BJP Letter to ECI regarding the ban of exit polls
The Election Commission of India
Attn: 1. Shri V.S. Sampath, Chief Election Commissioner
2. H.S. Brahma, Election Commissioner
3. Dr. Nasim Zaidi, Election Commissioner
4. Shri S.K. Mendiratta, Legal Advisor
ECI vide their 3.1.2012/SDR of 4.10.2013 had sought the views of political parties on the proposal to prohibit conducting opinion polls and disseminating results thereof during the election period.
It may be recalled that RP (Amendment) Act No. 41 of 2009 had amended section 126 of the RP Act, inserting a new Sec 126(A) which authorises the ECI to ban the publishing of the results of Exit Polls during the period commencing from the first day of poll and concluding at half an hour after the close of polling in all states and Union Territories.
Prior to this, the SC had struck down the ECI’s 1998 order issuing guidelines on regulating opinion and exit polls. SC had observed that ECI did not have the power to enforce the guidelines; later the guidelines were withdrawn.
The all party meeting convened by ECI in 2004 recommended that publishing of results of both exit and opinion polls should be proscribed from the day of issue of notifications till the completion of polls. While examining this recommendation, the Law Ministry consulted the Attorney General who is reported to have opined that such a prohibition would be a breach of Art 19(1) of the constitution of India.
Art 19(1)(a) of the constitution is included in Part III—Fundamental rights—and protects the right to freedom of speech and expression.
Art 19(2) however permits certain reasonable restrictions which can be justified in the interests of sovereignty and integrity of India, the security of the State, friendly relations with foreign states, public order, decency of morality, or in relation to contempt of court, defamation or incitement to an offence.
None of these stipulated considerations seem to figure in the recommendation of the ECI to restrict opinion polls. The very use of the expression “opinion” makes it appear that the poll outcome is hardly related to the conduct of the opinion poll. Opinion both in the etymological definition and analysis in BLACK’s legal dictionary, relates to a belief or judgement that rests on grounds insufficient to produce complete certainty; a viewpoint based on that which is less than absolutely certain and is the result of emotion or interpretation of facts. Wikipedia even mentions that people may draw opposing opinions from the same set of facts. On balance, opinion polls appear to fall more in the realm of speech and expression than in the nexus of cause and effect which can determine the forecasting of election results.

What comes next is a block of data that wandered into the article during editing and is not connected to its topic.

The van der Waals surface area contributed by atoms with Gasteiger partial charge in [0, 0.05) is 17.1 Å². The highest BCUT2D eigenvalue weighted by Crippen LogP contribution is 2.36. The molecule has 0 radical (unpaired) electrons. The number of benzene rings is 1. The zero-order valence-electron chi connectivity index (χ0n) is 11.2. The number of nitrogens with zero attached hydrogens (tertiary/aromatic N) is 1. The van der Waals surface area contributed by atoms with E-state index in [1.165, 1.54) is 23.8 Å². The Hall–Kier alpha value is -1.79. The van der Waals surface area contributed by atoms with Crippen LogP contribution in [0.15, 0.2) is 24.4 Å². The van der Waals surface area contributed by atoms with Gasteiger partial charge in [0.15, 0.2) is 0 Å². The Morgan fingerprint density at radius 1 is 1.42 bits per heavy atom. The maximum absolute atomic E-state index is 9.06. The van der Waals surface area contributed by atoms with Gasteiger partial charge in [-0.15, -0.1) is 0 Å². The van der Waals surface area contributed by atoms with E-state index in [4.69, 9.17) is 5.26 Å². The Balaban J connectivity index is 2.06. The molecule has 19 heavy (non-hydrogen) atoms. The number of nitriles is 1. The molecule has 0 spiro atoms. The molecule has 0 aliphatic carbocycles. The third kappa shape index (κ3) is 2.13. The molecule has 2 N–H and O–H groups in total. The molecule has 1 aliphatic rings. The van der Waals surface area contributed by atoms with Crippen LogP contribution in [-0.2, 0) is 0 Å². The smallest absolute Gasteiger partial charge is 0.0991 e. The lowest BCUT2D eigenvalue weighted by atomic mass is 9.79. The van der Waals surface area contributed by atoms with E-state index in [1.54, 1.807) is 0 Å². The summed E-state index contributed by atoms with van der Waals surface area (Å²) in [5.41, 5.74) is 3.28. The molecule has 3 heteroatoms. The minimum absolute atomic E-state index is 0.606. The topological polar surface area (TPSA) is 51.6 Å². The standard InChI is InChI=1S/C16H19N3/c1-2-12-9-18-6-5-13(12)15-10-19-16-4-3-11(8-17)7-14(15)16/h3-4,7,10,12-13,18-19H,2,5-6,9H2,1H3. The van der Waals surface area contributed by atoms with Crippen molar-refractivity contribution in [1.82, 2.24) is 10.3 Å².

Opinion polls are fundamentally different from exit polls. The sample which is used in the opinion poll consists of people who may or may not vote, whereas exit polls consist only of persons who had actually participated in the voting. It is this difference which motivated the law makers to permit the dissemination of exit poll results only after the polling in all the constituencies gets completed, such that the dissemination does not influence the voters in the exercise of their franchise. It is also pertinent to note, that, in a manner of speaking, the exit polls appear to breach the fundamental conditionality of secrecy that governs the exercise of franchise in general elections.
On the other hand any restriction on opinion polls, would fall in the realm of a restriction on the fundamental right to freedom of speech and expression guaranteed in Art 19(1)(a) of the constitution. The grounds on which the ECI is considering restriction do not get covered by the postulates prescribed in Art 19(2) of the constitution.
Based on the above considerations, I am directed to state that the Bharatiya Janata Party does not endorse the proposal to impose any restriction on the conduct of or dissemination of the results of opinion polls.